OAKLAND -- An ex-cop turned private investigator at the center of a Contra Costa police corruption scandal was sentenced to eight years in federal prison and ordered to pay a $20,000 fine Tuesday for crimes that brought down a Department of Justice vice squad and led to the prosecution of officers from three law enforcement agencies.
"(I want to) apologize to the community for the anxiety, fear and suffering I have caused others. I want to apologize to the law enforcement community for the betrayal and embarrassment I inflicted upon it. I want to apologize to my family and friends who supported me through all of this," Christopher Butler said, his voice breaking.
He pleaded guilty in May to seven felony counts covering methamphetamine and marijuana distribution, theft, conspiracy, extortion, robbery and illegal wiretapping.
Butler, 51, was sentenced a few hours after San Ramon family law attorney Mary Alice Nolan pleaded not guilty to tax evasion and other felony charges alleging that she and Butler bugged the cars of her clients' estranged spouses to get dirt that she could use in divorce and child custody cases.
Butler received a punishment that's four years less than the minimum called for under federal sentencing guidelines based on his cooperation with the government since he was arrested alongside Contra Costa Narcotics Enforcement Team (CNET) Commander Norman Wielsch in February 2011 in the stealing and reselling of thousands of dollars worth of illicit drug evidence. The investigation ballooned to include allegations that the pair made phony arrests, robbed prostitutes and ran a Pleasant Hill brothel.
Butler's attorney William Gagen said it was through Butler's confession, all of which was corroborated, that investigators learned of certain crimes by law enforcement officers and Butler himself. An Antioch officer before he opened the Butler & Associates private investigation firm in Concord, Butler began committing crimes a few years ago to make money when he went broke pursing fame through his failed reality TV project, "P.I. Moms," which he promoted on the national talk show circuit and in People magazine, Gagen said.
Butler told authorities that on up to 100 occasions over the past decade, he was paid by attorneys and their clients to place illegal eavesdropping devices in the cars. Butler also admitted to setting up the estranged spouses of clients for drunken-driving arrests, including two men whose ex-wives were represented by Nolan and are now suing her and the former P.I. in civil court.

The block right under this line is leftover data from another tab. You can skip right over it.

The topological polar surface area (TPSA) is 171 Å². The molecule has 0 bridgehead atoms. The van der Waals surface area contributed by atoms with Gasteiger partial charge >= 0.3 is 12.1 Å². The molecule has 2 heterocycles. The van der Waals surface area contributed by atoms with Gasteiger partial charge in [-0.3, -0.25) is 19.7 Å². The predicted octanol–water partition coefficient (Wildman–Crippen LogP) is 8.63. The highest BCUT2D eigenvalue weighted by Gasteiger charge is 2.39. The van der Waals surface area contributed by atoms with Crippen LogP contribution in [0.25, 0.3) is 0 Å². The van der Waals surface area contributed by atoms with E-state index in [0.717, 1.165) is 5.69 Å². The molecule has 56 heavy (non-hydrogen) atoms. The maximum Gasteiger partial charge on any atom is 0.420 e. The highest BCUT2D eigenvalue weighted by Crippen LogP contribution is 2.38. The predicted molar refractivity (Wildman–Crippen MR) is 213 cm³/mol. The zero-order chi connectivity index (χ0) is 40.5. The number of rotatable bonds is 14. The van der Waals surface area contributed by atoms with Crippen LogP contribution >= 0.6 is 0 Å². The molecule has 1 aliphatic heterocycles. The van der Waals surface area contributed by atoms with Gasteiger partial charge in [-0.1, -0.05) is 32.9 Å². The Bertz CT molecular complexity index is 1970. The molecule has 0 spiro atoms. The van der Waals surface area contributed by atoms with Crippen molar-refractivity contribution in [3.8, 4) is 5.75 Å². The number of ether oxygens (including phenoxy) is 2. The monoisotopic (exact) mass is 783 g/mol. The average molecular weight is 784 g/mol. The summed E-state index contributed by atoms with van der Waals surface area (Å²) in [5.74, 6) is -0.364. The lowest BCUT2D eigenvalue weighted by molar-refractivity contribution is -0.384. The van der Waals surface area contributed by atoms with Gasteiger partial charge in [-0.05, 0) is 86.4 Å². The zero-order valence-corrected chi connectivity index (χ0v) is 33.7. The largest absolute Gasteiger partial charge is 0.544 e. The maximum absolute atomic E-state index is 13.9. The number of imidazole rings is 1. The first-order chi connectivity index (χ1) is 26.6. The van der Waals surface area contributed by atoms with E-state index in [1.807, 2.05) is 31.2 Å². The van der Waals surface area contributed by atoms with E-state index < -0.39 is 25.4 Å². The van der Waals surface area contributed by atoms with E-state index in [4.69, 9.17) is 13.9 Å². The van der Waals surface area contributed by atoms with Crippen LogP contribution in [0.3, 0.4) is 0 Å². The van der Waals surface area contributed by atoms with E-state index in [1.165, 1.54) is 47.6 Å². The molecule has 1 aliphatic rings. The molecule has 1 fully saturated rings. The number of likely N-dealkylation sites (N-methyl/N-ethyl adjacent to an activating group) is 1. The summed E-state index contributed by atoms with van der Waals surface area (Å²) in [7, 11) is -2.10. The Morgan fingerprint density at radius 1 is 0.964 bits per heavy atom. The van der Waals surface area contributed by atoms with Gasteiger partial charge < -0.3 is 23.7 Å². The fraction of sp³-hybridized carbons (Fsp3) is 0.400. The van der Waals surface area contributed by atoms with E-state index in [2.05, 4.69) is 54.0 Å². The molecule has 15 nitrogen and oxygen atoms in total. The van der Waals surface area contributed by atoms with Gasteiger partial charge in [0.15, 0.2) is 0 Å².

Prosecutors said at least five men fell victim to the so-called Dirty DUIs scam in which attractive women employed by Butler would get the men drunk and behind the wheel before a waiting Butler would tip off patrol officers.
Nolan, a 60-year-old Oakland resident, was heckled by a client's former partner as she rushed from the Oakland federal courthouse after the hearing. Her attorney, Jay Weill, said he was not commenting on the case.
"This is Christmas, to see her stand in front of a judge," said Phil Dominic, who alleges Nolan lied about financial information and used stalling tactics when she represented his son's mother in an Alameda County Superior Court child support case.
Dominic, 55, of Oakland, said Nolan twice tried to buy from him oxycodon he's prescribed for pain while he awaits a hip replacement. He said a judge dismissed his allegations because he was convicted of robbery in the 1980s and Nolan is an officer of the court.
"I told her, one day you are going to end up in jail," Dominic said.
Prosecutors on Tuesday reserved the right to reduce Butler's sentence based on any future testimony he may give in the criminal cases pending against Wielsch, Nolan and former Danville officer Stephen Tanabe.
Tanabe, charged in the Dirty DUI scheme, asserts he's innocent and is awaiting trial. Wielsch has admitted to some alleged crimes but denies others, and is awaiting a January trial.
Former San Ramon officer Louis Lombardi was sentenced in May to three years in federal prison after pleading guilty to charges that he stole at least $40,000 in cash, as well as guns, jewelry and other property, while executing search warrants as a police officer and as an agent for CNET. Nolan faces up to 15 years in prison under her indictment, handed down by a federal grand jury earlier this month.
Contact Malaika Fraley at 925-234-1684. Follow her at Twitter.com/malaikafraley.